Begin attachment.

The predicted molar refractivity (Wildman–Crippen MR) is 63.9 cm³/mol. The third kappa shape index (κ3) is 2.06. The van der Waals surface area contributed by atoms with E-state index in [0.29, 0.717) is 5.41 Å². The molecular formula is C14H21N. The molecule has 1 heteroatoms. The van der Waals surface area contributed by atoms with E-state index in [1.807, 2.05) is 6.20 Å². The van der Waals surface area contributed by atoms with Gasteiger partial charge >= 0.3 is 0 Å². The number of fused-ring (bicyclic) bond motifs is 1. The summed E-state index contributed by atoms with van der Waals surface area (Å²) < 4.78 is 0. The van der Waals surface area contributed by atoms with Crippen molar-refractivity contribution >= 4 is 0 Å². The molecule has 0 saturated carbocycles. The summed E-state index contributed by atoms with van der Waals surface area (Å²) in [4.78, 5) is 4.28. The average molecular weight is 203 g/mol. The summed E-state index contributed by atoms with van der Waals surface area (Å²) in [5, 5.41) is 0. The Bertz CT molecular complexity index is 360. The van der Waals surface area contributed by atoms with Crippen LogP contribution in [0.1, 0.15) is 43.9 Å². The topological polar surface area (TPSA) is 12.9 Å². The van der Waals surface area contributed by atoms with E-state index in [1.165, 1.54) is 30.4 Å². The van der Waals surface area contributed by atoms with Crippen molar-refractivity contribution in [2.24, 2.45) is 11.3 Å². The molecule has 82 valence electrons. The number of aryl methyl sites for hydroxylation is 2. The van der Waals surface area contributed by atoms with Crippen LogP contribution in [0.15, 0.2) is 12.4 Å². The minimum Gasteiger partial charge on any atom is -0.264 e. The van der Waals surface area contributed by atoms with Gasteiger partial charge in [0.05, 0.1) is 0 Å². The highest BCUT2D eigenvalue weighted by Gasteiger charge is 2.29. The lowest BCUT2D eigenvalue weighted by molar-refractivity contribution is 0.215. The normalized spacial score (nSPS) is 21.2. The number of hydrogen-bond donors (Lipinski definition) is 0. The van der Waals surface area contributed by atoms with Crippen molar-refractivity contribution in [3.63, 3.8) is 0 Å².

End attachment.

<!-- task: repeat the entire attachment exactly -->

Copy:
The predicted molar refractivity (Wildman–Crippen MR) is 63.9 cm³/mol. The third kappa shape index (κ3) is 2.06. The van der Waals surface area contributed by atoms with E-state index in [0.29, 0.717) is 5.41 Å². The molecular formula is C14H21N. The molecule has 1 heteroatoms. The van der Waals surface area contributed by atoms with E-state index in [1.807, 2.05) is 6.20 Å². The van der Waals surface area contributed by atoms with Gasteiger partial charge >= 0.3 is 0 Å². The number of fused-ring (bicyclic) bond motifs is 1. The summed E-state index contributed by atoms with van der Waals surface area (Å²) < 4.78 is 0. The van der Waals surface area contributed by atoms with Crippen molar-refractivity contribution >= 4 is 0 Å². The molecule has 0 saturated carbocycles. The summed E-state index contributed by atoms with van der Waals surface area (Å²) in [4.78, 5) is 4.28. The average molecular weight is 203 g/mol. The summed E-state index contributed by atoms with van der Waals surface area (Å²) in [5, 5.41) is 0. The Bertz CT molecular complexity index is 360. The van der Waals surface area contributed by atoms with Crippen LogP contribution in [0.1, 0.15) is 43.9 Å². The topological polar surface area (TPSA) is 12.9 Å². The van der Waals surface area contributed by atoms with E-state index in [1.165, 1.54) is 30.4 Å². The van der Waals surface area contributed by atoms with Crippen molar-refractivity contribution in [2.24, 2.45) is 11.3 Å². The molecule has 82 valence electrons. The number of aryl methyl sites for hydroxylation is 2. The van der Waals surface area contributed by atoms with Crippen LogP contribution in [0.15, 0.2) is 12.4 Å². The minimum Gasteiger partial charge on any atom is -0.264 e. The van der Waals surface area contributed by atoms with Gasteiger partial charge in [0.05, 0.1) is 0 Å². The highest BCUT2D eigenvalue weighted by Gasteiger charge is 2.29. The lowest BCUT2D eigenvalue weighted by molar-refractivity contribution is 0.215. The normalized spacial score (nSPS) is 21.2. The number of hydrogen-bond donors (Lipinski definition) is 0. The van der Waals surface area contributed by atoms with Crippen molar-refractivity contribution in [3.63, 3.8) is 0 Å².